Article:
Gavino: This is definitely a love letter to my time in New York, which was around 2009 to around 2018. It’s definitely a love letter specifically to that era because I miss New York so much, but I also specifically miss that nostalgia period in my mind—when you’re in your early 20s living with your friends. You romanticize things, but as you get older, you don’t want to return to those things like making a small salary or living in a very cramped, small apartment. But, at that time, it seemed like the best or funnest adventure. So it’s definitely a love letter to that specific time in my life.
I love all the details you have of the situations that many Asians go through with microaggressions, mental health, dealing with significant others’ parents, and how closely connected we are to being Asian American. What do you want readers to take away from this?
Gavino: I specifically wanted to take a closer look at [being Asian American] through the lens of their friendship. I have a big group of Asian friends and one aspect that was really interesting to me is the subtle similarities and differences between East Asians and Southeast Asians. Shirin and Silvia are Filipino and Nina is Japanese. They go to Shirin’s family home for Thanksgiving and Shirin’s grandpa is not 100% a big fan of Japanese people.
I feel like when you’re Asian American, you have to put up with dynamics like that all the time. Sometimes you embrace them and sometimes you cast a blind eye towards them. I really wanted to emphasize their lives as Asian Americans which means if you live in a big city like NYC, you have access to all these amazing Asian cuisine and seeing another Asian is not a rare thing.
So when they first start school together, they’re very self conscious about not being immediately friends because they didn’t want to be the Asian clique in their writing group. [Those are] just some things that I have experienced too. I’m sure other groups deal with that in their own ways, but I always thought it was interesting to explore that through the lens of their friendship. Mental health is a taboo topic, but I wanted to show how, at least in my generation, it’s becoming a lot more open in terms of something that we talked about. I’m just always a big proponent of talking about something as much as possible and being open about it with the people that are closest to you.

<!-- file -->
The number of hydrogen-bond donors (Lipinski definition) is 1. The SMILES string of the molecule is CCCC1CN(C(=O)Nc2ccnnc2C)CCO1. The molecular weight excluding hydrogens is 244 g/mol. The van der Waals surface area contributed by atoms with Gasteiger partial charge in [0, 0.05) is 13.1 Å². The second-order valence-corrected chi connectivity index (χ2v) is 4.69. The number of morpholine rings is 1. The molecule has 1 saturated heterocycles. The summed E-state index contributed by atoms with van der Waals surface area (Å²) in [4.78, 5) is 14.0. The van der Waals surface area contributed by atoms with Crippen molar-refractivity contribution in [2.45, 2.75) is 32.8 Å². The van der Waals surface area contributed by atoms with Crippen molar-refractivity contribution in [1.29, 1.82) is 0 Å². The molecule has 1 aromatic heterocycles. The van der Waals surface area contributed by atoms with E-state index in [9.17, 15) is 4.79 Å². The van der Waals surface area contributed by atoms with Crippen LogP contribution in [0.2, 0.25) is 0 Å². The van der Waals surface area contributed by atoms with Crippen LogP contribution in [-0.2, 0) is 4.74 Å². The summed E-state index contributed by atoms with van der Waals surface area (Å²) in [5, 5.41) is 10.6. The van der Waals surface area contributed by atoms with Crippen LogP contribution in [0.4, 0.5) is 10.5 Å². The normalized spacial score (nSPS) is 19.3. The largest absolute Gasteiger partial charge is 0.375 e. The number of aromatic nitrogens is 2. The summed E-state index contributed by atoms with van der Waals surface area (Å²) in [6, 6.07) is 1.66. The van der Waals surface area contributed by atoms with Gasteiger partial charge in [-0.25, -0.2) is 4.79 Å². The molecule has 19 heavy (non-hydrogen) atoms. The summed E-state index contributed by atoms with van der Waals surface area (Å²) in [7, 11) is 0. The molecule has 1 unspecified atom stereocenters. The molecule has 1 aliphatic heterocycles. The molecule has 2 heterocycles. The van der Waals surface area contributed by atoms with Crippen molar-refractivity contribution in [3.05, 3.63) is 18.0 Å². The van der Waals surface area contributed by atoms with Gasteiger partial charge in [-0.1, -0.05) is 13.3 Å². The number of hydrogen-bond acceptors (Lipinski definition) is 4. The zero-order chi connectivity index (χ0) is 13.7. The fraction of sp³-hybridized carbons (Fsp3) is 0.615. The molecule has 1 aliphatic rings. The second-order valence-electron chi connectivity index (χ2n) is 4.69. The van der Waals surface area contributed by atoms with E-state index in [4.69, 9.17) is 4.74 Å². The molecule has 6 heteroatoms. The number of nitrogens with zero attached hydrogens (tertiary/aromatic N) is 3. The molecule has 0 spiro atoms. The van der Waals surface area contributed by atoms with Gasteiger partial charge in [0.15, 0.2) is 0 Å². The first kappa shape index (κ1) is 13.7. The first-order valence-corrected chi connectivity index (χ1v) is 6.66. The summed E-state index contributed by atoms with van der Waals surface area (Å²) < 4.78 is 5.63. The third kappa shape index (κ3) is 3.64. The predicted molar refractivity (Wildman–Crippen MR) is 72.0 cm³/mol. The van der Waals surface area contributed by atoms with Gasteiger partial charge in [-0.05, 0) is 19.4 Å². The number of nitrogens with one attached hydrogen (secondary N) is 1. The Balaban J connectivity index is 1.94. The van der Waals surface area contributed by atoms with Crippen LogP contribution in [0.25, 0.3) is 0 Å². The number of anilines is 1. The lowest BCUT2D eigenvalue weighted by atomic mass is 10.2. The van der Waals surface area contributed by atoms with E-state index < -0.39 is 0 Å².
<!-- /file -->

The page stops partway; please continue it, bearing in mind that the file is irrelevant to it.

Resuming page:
I appreciated seeing what Asian women and WOC have to deal with in the industry, especially working for white women who see themselves as allies but their actions are actually performative and harmful. Were you ever given feedback on the book to hold off on this conversation or to be careful on what you write because it’s ultimately a white industry?
Gavino: This was something that was weighing on me when I was writing the book. The publishing industry is very women-led up to a certain point because the top is usually men. But it’s mostly women and mostly white women. I think it’s slowly changing more, but still emphasis on slowly. That was a big thing for me because when you’re an assistant, I had a lot of experiences like Silvia did dealing with very pushy women who assumed you’re quiet and that you’re willing to stay at work late and walk all over you.
A lot of my time in the publishing industry sped up my learning that I should assert my own space and that just because I’m an assistant doesn’t mean I don’t have my own ideas or a sense of self. It’s a lesson that people have to learn across all industries. One thing I definitely didn’t want in the book were any clear cut happy endings because these girls are 22-23 [years old]. They still have their whole lives ahead of them.
I just wanted to leave them at a place I thought was realistic for a 22-23 year old where they’re still figuring things out. Some of them decide to stay in the industry and some decide to leave. It’s an interesting industry because most of your bosses are going to be women. There’s definitely not always a solidarity between all women. That’s why I wanted the friendship between the three girls to be so strong because they needed each other as a way to support each other through that.
It’s been over 10 years since 2011 and you’ve been out of the publishing game as an editor for years. But, do you feel like the industry has changed since then?
Gavino: I still have a lot of friends who work in the publishing world and I am a very nosy person. I like to stay on top of what’s happening in that industry. I do think things are changing. I know Harper-Collins is going on strike. Social media is having more vigor on creating lasting change or calling out what needs to be changed. People have a bigger platform to demand change. I’m not 100% sure how much lasting change is being done, but I think it is getting better in terms of people having more of a voice and being able to express what needs to be changed.
So, the book leaves open some more stories to be told with the three women. Would you ever want to do a follow up especially if you’d want to do a story that relates with today in 2022?
Gavino: That would be fun because I’m in my 30s now and I definitely like the place I’m in now. When I finished the book, I really missed these characters – drawing them and creating their entire universes. I’d love to see where they are in their 30s, especially with how the publishing world has changed and just, personally, how much your life changes between your 20s and 30s as well. That’s definitely something I’d be interested in doing.